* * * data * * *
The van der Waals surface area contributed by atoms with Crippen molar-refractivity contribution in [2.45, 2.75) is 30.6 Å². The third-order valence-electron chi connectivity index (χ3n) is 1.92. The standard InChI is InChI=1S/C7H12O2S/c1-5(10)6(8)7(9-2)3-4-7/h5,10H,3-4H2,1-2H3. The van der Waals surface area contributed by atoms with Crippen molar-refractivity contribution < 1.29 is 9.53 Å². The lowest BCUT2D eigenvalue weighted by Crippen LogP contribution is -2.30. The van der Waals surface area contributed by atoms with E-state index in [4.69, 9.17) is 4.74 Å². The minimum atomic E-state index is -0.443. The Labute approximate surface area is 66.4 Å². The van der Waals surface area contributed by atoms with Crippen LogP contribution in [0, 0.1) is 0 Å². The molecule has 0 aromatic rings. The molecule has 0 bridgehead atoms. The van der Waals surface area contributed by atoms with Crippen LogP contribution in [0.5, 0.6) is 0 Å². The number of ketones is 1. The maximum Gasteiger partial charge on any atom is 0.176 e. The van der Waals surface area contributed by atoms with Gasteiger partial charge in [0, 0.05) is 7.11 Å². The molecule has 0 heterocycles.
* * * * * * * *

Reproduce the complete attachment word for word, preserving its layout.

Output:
The van der Waals surface area contributed by atoms with Crippen molar-refractivity contribution in [2.45, 2.75) is 30.6 Å². The third-order valence-electron chi connectivity index (χ3n) is 1.92. The standard InChI is InChI=1S/C7H12O2S/c1-5(10)6(8)7(9-2)3-4-7/h5,10H,3-4H2,1-2H3. The van der Waals surface area contributed by atoms with Crippen molar-refractivity contribution < 1.29 is 9.53 Å². The lowest BCUT2D eigenvalue weighted by Crippen LogP contribution is -2.30. The van der Waals surface area contributed by atoms with E-state index in [4.69, 9.17) is 4.74 Å². The minimum atomic E-state index is -0.443. The Labute approximate surface area is 66.4 Å². The van der Waals surface area contributed by atoms with Crippen LogP contribution in [0, 0.1) is 0 Å². The molecule has 0 aromatic rings. The molecule has 0 bridgehead atoms. The van der Waals surface area contributed by atoms with Crippen LogP contribution in [0.5, 0.6) is 0 Å². The number of ketones is 1. The maximum Gasteiger partial charge on any atom is 0.176 e. The van der Waals surface area contributed by atoms with Gasteiger partial charge in [0, 0.05) is 7.11 Å². The molecule has 0 heterocycles.